U.S. and U.K. regulators consider ways to help SVB depositors, FDIC auctioning assets: reports

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The US Federal Deposit Insurance Corporation is reportedly holding an auction for the assets of the failed Silicon Valley Bank of California later this week, while also reportedly looking to possibly create a fund to protect depositors. The Federal Reserve is getting involved.

Meanwhile, the UK government said on Sunday it was working on a lifeline for companies whose deposits were locked in the British branch of the Silicon Valley bank.

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The FDIC launched an auction process for the Silicon Valley bank late Saturday, with the final bid set to take place by Sunday afternoon. Bloomberg Representativeheyrted sunday.

Sources told Bloomberg that the FDIC is hoping for a quick deal, but a winner may not be known until late Sunday, and it is possible that no deal is reached. Representatives for the FDIC did not immediately respond to requests for comment.

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Silicon Valley Bank, the 16th largest lender in the US, fell into FDIC receivership on Friday after its customer base of technology startup businesses grew concerned and withdrew deposits. At the end of last year, the SVB held more than $175 billion in deposits, most of which are uninsured, and $209 billion in total assets. Trading in SVB SIVB shares,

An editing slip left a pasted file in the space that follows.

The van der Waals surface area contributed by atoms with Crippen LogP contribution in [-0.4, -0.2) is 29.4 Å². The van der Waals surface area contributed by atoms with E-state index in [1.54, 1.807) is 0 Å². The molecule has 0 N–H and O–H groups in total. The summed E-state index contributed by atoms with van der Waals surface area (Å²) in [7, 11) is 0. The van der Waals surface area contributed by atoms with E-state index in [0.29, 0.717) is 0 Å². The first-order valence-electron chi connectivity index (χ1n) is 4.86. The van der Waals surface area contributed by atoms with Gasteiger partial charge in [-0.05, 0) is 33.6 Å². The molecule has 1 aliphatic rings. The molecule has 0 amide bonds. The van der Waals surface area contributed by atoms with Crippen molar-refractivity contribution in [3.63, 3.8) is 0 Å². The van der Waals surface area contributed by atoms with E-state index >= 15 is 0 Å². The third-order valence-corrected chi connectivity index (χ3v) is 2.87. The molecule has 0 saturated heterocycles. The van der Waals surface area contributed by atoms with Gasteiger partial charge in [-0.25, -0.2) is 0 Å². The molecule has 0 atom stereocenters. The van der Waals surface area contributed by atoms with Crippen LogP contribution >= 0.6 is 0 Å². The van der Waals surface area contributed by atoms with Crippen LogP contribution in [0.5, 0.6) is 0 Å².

The halving was done on Friday amid reports of buyer demand.

LookSilicon Valley bank branches shut down by regulator in biggest bank failure since Washington Mutual

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The sources said the FDIC is now working on selling the properties and making available a portion of customers’ uninsured deposits by Monday. The agency has said it will make 100% of insured deposits available when Silicon Valley Bank branches reopen on Monday.

Meanwhile, discussions are reportedly underway between the Federal Reserve and the FDIC to possibly create a fund to rescue more depositors from other troubled banks, following the country’s first bank failure since late 2020. Bloomberg also reported.

The Fed and the FDIC, which is charged with protecting depositors of insured US banks, are talking about ways to ease panic among financial institutions as some Silicon Valley bank customers scramble to get their money back. Questions are being raised.

FDIC, that insures deposits of up to $250,000 at eligible banks, has said all insured depositors will have full account access as of Monday morning, but customers with accounts with more than $250,000 have been given an FDIC hotline to call.

Uninsured depositors are expected to receive a receivership certificate and possibly dividends after the bank’s assets are sold by the FDIC, but the focus is on the fact that more than 90% of the bank’s deposits are uninsured.

Silicon Valley Bank failed for a simple reason: Its prime startup customers lost trust.

Some analysts are now questioning whether similar problems may be lurking at other institutions. Bloomberg quoted sources as saying that FDIC officials questioned several small and medium lenders on Saturday, seeking information about their financial condition.